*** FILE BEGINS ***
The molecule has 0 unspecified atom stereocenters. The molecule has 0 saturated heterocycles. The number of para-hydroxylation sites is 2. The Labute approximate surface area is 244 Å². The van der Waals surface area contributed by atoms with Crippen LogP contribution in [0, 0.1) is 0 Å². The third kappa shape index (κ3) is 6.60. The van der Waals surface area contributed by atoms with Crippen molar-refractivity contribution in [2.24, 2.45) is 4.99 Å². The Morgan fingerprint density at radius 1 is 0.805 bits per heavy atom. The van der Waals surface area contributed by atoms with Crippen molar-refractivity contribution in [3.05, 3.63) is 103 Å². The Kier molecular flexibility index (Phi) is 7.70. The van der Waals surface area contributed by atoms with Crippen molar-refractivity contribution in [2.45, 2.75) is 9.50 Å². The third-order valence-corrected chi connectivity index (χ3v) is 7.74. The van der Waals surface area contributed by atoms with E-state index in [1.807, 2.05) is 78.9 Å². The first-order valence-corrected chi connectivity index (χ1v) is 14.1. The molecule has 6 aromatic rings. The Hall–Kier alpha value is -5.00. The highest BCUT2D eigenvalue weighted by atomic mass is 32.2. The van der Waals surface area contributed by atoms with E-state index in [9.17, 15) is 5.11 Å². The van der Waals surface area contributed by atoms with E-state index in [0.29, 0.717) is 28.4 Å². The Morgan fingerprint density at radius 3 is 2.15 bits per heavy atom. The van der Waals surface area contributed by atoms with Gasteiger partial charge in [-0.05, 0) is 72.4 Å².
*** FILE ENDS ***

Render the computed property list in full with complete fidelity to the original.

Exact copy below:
The molecule has 0 unspecified atom stereocenters. The molecule has 0 saturated heterocycles. The number of para-hydroxylation sites is 2. The Labute approximate surface area is 244 Å². The van der Waals surface area contributed by atoms with Crippen LogP contribution in [0, 0.1) is 0 Å². The third kappa shape index (κ3) is 6.60. The van der Waals surface area contributed by atoms with Crippen molar-refractivity contribution in [2.24, 2.45) is 4.99 Å². The Morgan fingerprint density at radius 1 is 0.805 bits per heavy atom. The van der Waals surface area contributed by atoms with Crippen molar-refractivity contribution in [3.05, 3.63) is 103 Å². The Kier molecular flexibility index (Phi) is 7.70. The van der Waals surface area contributed by atoms with Crippen molar-refractivity contribution in [2.45, 2.75) is 9.50 Å². The third-order valence-corrected chi connectivity index (χ3v) is 7.74. The van der Waals surface area contributed by atoms with E-state index in [1.807, 2.05) is 78.9 Å². The first-order valence-corrected chi connectivity index (χ1v) is 14.1. The molecule has 6 aromatic rings. The Hall–Kier alpha value is -5.00. The highest BCUT2D eigenvalue weighted by atomic mass is 32.2. The van der Waals surface area contributed by atoms with E-state index in [9.17, 15) is 5.11 Å². The van der Waals surface area contributed by atoms with E-state index in [0.29, 0.717) is 28.4 Å². The Morgan fingerprint density at radius 3 is 2.15 bits per heavy atom. The van der Waals surface area contributed by atoms with Gasteiger partial charge in [-0.05, 0) is 72.4 Å².